By Elana Schor, Politico.
As Democrats look for an opening to derail Scott Pruitt's nomination to lead the Environmental Protection Agency, they're zeroing in on his leadership of a group of Republican attorneys general with close ties to fossil-fuel companies he'd have to regulate for Donald Trump.
After initially focusing on Pruitt's resistance to climate change science, Democrats have pivoted to decrying his past chairmanship of the Republican Attorneys General Association, slamming him for raising money from the fossil-fuel industry while filing lawsuits against regulations that companies opposed. And Democrats point to Pruitt's history of litigation as Oklahoma's attorney general — 14 legal challenges against the agency he's now set to helm — to ask whether he'll be able to impartially handle many of those same cases as a defendant after taking over EPA.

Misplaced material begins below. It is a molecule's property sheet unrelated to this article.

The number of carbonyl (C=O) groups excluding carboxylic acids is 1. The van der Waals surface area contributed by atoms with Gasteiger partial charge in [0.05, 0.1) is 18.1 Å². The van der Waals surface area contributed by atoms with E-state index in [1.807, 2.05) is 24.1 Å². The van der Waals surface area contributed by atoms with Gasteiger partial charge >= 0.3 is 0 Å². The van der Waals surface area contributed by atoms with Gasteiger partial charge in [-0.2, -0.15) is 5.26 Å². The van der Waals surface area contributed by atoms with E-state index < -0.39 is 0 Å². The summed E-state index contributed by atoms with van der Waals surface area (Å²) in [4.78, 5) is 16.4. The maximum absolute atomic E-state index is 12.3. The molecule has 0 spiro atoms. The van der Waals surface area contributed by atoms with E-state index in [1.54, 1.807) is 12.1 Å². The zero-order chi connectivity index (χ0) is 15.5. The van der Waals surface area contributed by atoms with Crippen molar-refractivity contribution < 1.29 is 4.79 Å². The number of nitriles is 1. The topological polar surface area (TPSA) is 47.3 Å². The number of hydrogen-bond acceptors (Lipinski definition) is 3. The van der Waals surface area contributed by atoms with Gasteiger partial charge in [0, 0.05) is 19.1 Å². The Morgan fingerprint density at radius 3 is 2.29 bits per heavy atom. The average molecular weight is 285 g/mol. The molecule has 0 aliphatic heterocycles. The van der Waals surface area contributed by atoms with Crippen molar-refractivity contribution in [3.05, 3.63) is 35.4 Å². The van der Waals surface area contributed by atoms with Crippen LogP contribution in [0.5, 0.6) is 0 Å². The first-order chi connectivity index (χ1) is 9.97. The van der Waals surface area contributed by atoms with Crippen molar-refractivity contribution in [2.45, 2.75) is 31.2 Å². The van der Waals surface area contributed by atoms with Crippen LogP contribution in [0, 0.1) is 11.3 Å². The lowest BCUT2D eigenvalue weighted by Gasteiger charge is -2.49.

“I think they have decided that the Republican Attorneys General Association is part of their farm team,” Sen. Brian Schatz (D-Hawaii) said. ”They’re funding it accordingly and are systematically trying to advance their agenda at the state level at the same time as identifying people who will do their bidding at the federal level.”
“It’s a problem for the country that you have chief law enforcement officers of individual states who are now operating as partisans,” Schatz added.
Jessica Mackler, chief of the Democratic super PAC American Bridge, summed up the party's case against the Oklahoman. "The only explanation for Pruitt's eagerness to lead the EPA is that he hopes to continue his track record of taking fossil fuel money then using his influence to help polluters maximize their profit margins while the American people pay the price," she said in a statement.
RAGA’s ascendancy came with a boost from Pruitt, who helped the group come into its own as a political force during his chairmanship. RAGA fundraising leapt from $4.5 million in 2010 to $6.9 million in 2012, when Pruitt took over, to $16 million in 2014.